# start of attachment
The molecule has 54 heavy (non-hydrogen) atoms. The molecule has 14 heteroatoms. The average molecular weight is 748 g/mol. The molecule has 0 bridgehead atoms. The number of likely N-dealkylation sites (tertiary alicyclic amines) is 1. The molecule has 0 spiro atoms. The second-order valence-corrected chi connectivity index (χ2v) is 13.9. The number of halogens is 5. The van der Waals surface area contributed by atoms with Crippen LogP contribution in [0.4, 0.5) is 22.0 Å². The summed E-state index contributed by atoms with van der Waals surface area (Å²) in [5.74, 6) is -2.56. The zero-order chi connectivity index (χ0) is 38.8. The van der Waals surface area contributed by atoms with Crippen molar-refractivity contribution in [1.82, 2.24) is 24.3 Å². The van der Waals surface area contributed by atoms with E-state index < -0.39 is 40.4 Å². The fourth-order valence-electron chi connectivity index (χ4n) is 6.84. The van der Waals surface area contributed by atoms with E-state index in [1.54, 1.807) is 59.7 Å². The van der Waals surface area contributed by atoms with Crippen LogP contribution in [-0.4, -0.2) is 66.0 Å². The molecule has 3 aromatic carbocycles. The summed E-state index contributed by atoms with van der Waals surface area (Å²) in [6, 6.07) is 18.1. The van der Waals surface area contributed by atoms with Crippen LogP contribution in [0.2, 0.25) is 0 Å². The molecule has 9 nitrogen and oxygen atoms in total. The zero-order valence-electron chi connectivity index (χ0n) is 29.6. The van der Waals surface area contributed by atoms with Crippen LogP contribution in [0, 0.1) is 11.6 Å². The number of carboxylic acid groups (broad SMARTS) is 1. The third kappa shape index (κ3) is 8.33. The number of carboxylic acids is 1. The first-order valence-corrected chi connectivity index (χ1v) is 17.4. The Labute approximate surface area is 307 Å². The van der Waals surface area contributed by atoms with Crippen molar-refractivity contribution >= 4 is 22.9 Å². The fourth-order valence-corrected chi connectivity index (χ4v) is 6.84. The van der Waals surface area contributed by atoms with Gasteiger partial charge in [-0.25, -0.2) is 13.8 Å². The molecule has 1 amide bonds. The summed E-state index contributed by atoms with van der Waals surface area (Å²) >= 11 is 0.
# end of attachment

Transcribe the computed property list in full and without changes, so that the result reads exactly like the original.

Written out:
The molecule has 54 heavy (non-hydrogen) atoms. The molecule has 14 heteroatoms. The average molecular weight is 748 g/mol. The molecule has 0 bridgehead atoms. The number of likely N-dealkylation sites (tertiary alicyclic amines) is 1. The molecule has 0 spiro atoms. The second-order valence-corrected chi connectivity index (χ2v) is 13.9. The number of halogens is 5. The van der Waals surface area contributed by atoms with Crippen LogP contribution in [0.4, 0.5) is 22.0 Å². The summed E-state index contributed by atoms with van der Waals surface area (Å²) in [5.74, 6) is -2.56. The zero-order chi connectivity index (χ0) is 38.8. The van der Waals surface area contributed by atoms with Crippen molar-refractivity contribution in [1.82, 2.24) is 24.3 Å². The van der Waals surface area contributed by atoms with E-state index < -0.39 is 40.4 Å². The fourth-order valence-electron chi connectivity index (χ4n) is 6.84. The van der Waals surface area contributed by atoms with E-state index in [1.54, 1.807) is 59.7 Å². The van der Waals surface area contributed by atoms with Crippen LogP contribution in [-0.4, -0.2) is 66.0 Å². The molecule has 3 aromatic carbocycles. The summed E-state index contributed by atoms with van der Waals surface area (Å²) in [6, 6.07) is 18.1. The van der Waals surface area contributed by atoms with Crippen LogP contribution in [0.2, 0.25) is 0 Å². The molecule has 9 nitrogen and oxygen atoms in total. The zero-order valence-electron chi connectivity index (χ0n) is 29.6. The van der Waals surface area contributed by atoms with Crippen LogP contribution in [0, 0.1) is 11.6 Å². The number of carboxylic acid groups (broad SMARTS) is 1. The third kappa shape index (κ3) is 8.33. The number of carboxylic acids is 1. The first-order valence-corrected chi connectivity index (χ1v) is 17.4. The Labute approximate surface area is 307 Å². The van der Waals surface area contributed by atoms with Crippen molar-refractivity contribution >= 4 is 22.9 Å². The fourth-order valence-corrected chi connectivity index (χ4v) is 6.84. The van der Waals surface area contributed by atoms with Gasteiger partial charge in [-0.25, -0.2) is 13.8 Å². The molecule has 1 amide bonds. The summed E-state index contributed by atoms with van der Waals surface area (Å²) >= 11 is 0.